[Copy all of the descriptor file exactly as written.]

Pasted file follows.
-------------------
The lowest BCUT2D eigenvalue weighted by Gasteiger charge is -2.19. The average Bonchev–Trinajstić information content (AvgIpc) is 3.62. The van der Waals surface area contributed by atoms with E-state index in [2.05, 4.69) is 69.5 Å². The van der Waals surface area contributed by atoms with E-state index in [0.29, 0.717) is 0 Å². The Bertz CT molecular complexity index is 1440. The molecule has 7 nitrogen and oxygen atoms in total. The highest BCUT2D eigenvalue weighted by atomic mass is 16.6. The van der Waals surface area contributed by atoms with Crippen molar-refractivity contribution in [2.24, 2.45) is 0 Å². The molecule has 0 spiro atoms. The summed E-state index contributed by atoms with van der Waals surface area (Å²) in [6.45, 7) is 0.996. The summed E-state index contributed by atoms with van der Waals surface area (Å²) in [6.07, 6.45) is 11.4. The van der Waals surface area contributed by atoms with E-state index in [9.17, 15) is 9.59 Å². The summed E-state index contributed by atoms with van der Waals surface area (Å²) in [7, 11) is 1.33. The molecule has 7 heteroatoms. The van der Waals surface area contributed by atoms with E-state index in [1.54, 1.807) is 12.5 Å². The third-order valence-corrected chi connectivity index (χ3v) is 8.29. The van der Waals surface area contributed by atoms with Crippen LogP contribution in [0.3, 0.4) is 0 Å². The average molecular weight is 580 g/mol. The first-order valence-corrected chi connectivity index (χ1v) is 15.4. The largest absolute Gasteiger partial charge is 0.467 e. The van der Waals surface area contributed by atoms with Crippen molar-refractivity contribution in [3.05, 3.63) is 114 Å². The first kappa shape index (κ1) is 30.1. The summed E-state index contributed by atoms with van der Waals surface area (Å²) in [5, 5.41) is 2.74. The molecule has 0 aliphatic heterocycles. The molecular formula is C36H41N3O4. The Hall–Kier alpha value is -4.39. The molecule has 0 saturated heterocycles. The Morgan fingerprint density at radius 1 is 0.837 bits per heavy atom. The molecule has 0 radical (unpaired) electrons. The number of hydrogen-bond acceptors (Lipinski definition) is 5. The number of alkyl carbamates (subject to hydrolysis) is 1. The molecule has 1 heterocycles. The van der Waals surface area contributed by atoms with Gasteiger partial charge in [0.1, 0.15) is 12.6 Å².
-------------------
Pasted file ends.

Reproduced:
The lowest BCUT2D eigenvalue weighted by Gasteiger charge is -2.19. The average Bonchev–Trinajstić information content (AvgIpc) is 3.62. The van der Waals surface area contributed by atoms with E-state index in [2.05, 4.69) is 69.5 Å². The van der Waals surface area contributed by atoms with E-state index in [0.29, 0.717) is 0 Å². The Bertz CT molecular complexity index is 1440. The molecule has 7 nitrogen and oxygen atoms in total. The highest BCUT2D eigenvalue weighted by atomic mass is 16.6. The van der Waals surface area contributed by atoms with Crippen molar-refractivity contribution in [2.24, 2.45) is 0 Å². The molecule has 0 spiro atoms. The summed E-state index contributed by atoms with van der Waals surface area (Å²) in [6.45, 7) is 0.996. The summed E-state index contributed by atoms with van der Waals surface area (Å²) in [6.07, 6.45) is 11.4. The van der Waals surface area contributed by atoms with E-state index in [9.17, 15) is 9.59 Å². The summed E-state index contributed by atoms with van der Waals surface area (Å²) in [7, 11) is 1.33. The molecule has 7 heteroatoms. The van der Waals surface area contributed by atoms with E-state index in [1.54, 1.807) is 12.5 Å². The third-order valence-corrected chi connectivity index (χ3v) is 8.29. The van der Waals surface area contributed by atoms with Crippen LogP contribution in [0.3, 0.4) is 0 Å². The average molecular weight is 580 g/mol. The first-order valence-corrected chi connectivity index (χ1v) is 15.4. The largest absolute Gasteiger partial charge is 0.467 e. The van der Waals surface area contributed by atoms with Crippen molar-refractivity contribution in [3.05, 3.63) is 114 Å². The first kappa shape index (κ1) is 30.1. The summed E-state index contributed by atoms with van der Waals surface area (Å²) in [5, 5.41) is 2.74. The molecule has 0 aliphatic heterocycles. The molecular formula is C36H41N3O4. The Hall–Kier alpha value is -4.39. The molecule has 0 saturated heterocycles. The Morgan fingerprint density at radius 1 is 0.837 bits per heavy atom. The molecule has 0 radical (unpaired) electrons. The number of hydrogen-bond acceptors (Lipinski definition) is 5. The number of alkyl carbamates (subject to hydrolysis) is 1. The molecule has 1 heterocycles. The van der Waals surface area contributed by atoms with Gasteiger partial charge in [0.1, 0.15) is 12.6 Å².